To reinforce this, Rhona O’Donnell carries the closing scene in Act One and silences the Assembly Roxy central hall in a way few manage. Through the preceding smut and scatological gags, it would be easy to become lost or distracted – but O’Donnell takes on the role of Daphne, one of few slaves who is deserving of a name in this tale. It’s quite a simple set-up – Daphne breaks one of Trimalchio’s plates at the feast and as a result is to be executed, crucified no less. The visceral agony in O’Donnell’s voice is discernible, to the extent it’s difficult to even look at them, and for just a moment, centuries of slaughter and persecution manifest in a choice performance.
These moments where the tone is broken particularly as we return to Act Two with the 21st-century cast comforting O’Donnell all sit as highlights of the production. Even the more comedic moments, as the paintings and sculptures, join the audience in begging Eumolpus, played by a marvellously sharp and comedically timed Robert Wylie, to ‘shut it’ and get back to the story. Indeed, many of the supporting cast like Wylie are deserving of tremendous praise – such as the dedicated and accented variety of Lachlan Robertson, or Lois William’s physical and expressional humour.
These breaks from the story are excellent, nowhere more so than a tender and quiet moment between Petronius and a firm favourite character who merely vanishes off in the original, Ascyltos. Audiences are elated with how rich a credit Ben Blow is to the production – turning the oft-written dough-headed giant into an engaging and intriguing character. It’s a role which is underwritten, by Petronius’ own admission, and one Foreman and Blow work together to turn into something brilliantly amusing.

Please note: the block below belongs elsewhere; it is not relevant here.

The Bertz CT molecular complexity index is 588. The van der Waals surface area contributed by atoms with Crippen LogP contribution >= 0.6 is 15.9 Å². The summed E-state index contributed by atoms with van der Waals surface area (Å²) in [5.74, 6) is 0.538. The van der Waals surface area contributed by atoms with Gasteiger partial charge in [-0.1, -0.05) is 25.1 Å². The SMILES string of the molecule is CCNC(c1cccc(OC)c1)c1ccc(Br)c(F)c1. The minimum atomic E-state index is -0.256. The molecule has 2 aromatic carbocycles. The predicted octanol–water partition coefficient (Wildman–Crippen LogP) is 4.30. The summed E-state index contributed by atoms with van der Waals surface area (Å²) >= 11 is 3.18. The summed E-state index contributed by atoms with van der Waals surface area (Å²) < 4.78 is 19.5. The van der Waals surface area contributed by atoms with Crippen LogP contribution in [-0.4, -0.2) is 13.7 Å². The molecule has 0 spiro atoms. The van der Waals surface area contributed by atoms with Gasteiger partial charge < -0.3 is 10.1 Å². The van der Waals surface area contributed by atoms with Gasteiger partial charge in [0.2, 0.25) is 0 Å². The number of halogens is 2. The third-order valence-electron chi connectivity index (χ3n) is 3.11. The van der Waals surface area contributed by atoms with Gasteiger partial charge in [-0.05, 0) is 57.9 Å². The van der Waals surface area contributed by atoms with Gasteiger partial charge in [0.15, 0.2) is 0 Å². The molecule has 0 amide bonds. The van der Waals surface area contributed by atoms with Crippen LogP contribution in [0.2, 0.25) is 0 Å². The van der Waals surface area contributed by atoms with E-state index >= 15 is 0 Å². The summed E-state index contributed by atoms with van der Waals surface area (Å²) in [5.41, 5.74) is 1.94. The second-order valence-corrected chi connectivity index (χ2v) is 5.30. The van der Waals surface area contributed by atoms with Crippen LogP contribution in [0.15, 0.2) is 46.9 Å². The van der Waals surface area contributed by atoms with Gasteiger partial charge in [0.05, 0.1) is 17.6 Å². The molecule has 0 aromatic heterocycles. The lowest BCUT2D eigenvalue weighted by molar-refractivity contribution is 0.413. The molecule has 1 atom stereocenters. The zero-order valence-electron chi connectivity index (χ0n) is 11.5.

Life is difficult. Life is upsetting. Life is disturbing. The Satyricon is about just that; life. Through the eyes of mortal beings rather than that of heroes and beasts or deities. And in this respect, there are audiences who will struggle with the subtexts and more fragrant usage of language and exploitations of a sexual nature. The result hasn’t quite brought the intention to fruition. It is no doubt a challenging piece, one which deserves merit to the entire team.
The Satyricon is a breed of a show which rarely pushes its head above the parapet, one which some would write off or decree to be left to history. But what Arbery Theatre and EGTG have concocted here is a fine demonstration of storytelling distinction with superb performances and attempts to handle first-century exploits with a contemporary view. And if you can’t raise a Posca to this, well, Bacchus help you.
A Fine Demonstration of Storytelling
The Satyricon runs at the Assembly Roxy until October 8th.
Tickets for which may be obtained here.
Photo Credit – Robert Pereira Hind & Gordon Hughes